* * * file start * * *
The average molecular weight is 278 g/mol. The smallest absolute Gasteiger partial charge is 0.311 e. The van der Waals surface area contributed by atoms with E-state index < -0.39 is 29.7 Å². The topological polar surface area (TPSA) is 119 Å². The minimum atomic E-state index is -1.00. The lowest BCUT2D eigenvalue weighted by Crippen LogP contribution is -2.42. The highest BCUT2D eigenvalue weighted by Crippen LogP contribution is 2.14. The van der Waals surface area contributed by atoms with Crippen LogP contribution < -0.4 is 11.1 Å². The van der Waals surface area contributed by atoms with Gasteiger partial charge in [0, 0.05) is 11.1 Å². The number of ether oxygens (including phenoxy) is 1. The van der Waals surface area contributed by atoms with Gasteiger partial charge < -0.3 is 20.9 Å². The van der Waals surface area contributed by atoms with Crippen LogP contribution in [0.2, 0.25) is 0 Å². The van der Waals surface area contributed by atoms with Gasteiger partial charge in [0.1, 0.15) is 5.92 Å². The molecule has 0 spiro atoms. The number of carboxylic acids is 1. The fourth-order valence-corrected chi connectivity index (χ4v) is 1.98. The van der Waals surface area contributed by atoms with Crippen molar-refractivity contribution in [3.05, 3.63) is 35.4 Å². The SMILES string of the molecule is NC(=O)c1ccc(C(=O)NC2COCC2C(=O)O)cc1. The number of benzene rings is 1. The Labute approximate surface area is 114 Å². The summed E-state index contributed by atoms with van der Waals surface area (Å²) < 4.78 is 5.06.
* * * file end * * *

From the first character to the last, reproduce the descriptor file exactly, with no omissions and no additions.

The average molecular weight is 278 g/mol. The smallest absolute Gasteiger partial charge is 0.311 e. The van der Waals surface area contributed by atoms with E-state index < -0.39 is 29.7 Å². The topological polar surface area (TPSA) is 119 Å². The minimum atomic E-state index is -1.00. The lowest BCUT2D eigenvalue weighted by Crippen LogP contribution is -2.42. The highest BCUT2D eigenvalue weighted by Crippen LogP contribution is 2.14. The van der Waals surface area contributed by atoms with Crippen LogP contribution < -0.4 is 11.1 Å². The van der Waals surface area contributed by atoms with Gasteiger partial charge in [0, 0.05) is 11.1 Å². The number of ether oxygens (including phenoxy) is 1. The van der Waals surface area contributed by atoms with Gasteiger partial charge < -0.3 is 20.9 Å². The van der Waals surface area contributed by atoms with Crippen LogP contribution in [0.2, 0.25) is 0 Å². The van der Waals surface area contributed by atoms with Gasteiger partial charge in [0.1, 0.15) is 5.92 Å². The molecule has 0 spiro atoms. The number of carboxylic acids is 1. The fourth-order valence-corrected chi connectivity index (χ4v) is 1.98. The van der Waals surface area contributed by atoms with Crippen molar-refractivity contribution in [3.05, 3.63) is 35.4 Å². The SMILES string of the molecule is NC(=O)c1ccc(C(=O)NC2COCC2C(=O)O)cc1. The number of benzene rings is 1. The Labute approximate surface area is 114 Å². The summed E-state index contributed by atoms with van der Waals surface area (Å²) < 4.78 is 5.06.